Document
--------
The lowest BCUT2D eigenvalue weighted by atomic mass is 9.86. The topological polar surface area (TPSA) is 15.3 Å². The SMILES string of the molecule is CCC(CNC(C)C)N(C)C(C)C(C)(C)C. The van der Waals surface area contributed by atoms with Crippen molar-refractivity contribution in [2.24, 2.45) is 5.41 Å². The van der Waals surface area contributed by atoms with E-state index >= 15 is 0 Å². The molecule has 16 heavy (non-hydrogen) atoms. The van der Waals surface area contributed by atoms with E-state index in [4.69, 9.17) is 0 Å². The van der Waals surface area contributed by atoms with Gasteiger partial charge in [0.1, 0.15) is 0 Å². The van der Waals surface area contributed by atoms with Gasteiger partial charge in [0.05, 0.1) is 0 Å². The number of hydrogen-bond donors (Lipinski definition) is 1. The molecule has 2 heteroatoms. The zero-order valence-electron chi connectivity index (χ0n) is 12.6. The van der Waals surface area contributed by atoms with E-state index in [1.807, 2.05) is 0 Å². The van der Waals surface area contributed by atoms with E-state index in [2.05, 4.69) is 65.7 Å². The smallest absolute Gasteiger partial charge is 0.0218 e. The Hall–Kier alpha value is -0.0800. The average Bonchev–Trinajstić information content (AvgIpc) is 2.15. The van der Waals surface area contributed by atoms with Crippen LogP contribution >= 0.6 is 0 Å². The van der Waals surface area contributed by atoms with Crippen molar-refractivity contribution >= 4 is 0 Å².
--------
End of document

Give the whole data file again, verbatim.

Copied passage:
The lowest BCUT2D eigenvalue weighted by atomic mass is 9.86. The topological polar surface area (TPSA) is 15.3 Å². The SMILES string of the molecule is CCC(CNC(C)C)N(C)C(C)C(C)(C)C. The van der Waals surface area contributed by atoms with Crippen molar-refractivity contribution in [2.24, 2.45) is 5.41 Å². The van der Waals surface area contributed by atoms with E-state index >= 15 is 0 Å². The molecule has 16 heavy (non-hydrogen) atoms. The van der Waals surface area contributed by atoms with E-state index in [4.69, 9.17) is 0 Å². The van der Waals surface area contributed by atoms with Gasteiger partial charge in [0.1, 0.15) is 0 Å². The van der Waals surface area contributed by atoms with Gasteiger partial charge in [0.05, 0.1) is 0 Å². The number of hydrogen-bond donors (Lipinski definition) is 1. The molecule has 2 heteroatoms. The zero-order valence-electron chi connectivity index (χ0n) is 12.6. The van der Waals surface area contributed by atoms with E-state index in [1.807, 2.05) is 0 Å². The van der Waals surface area contributed by atoms with E-state index in [2.05, 4.69) is 65.7 Å². The smallest absolute Gasteiger partial charge is 0.0218 e. The Hall–Kier alpha value is -0.0800. The average Bonchev–Trinajstić information content (AvgIpc) is 2.15. The van der Waals surface area contributed by atoms with Crippen LogP contribution >= 0.6 is 0 Å². The van der Waals surface area contributed by atoms with Crippen molar-refractivity contribution >= 4 is 0 Å².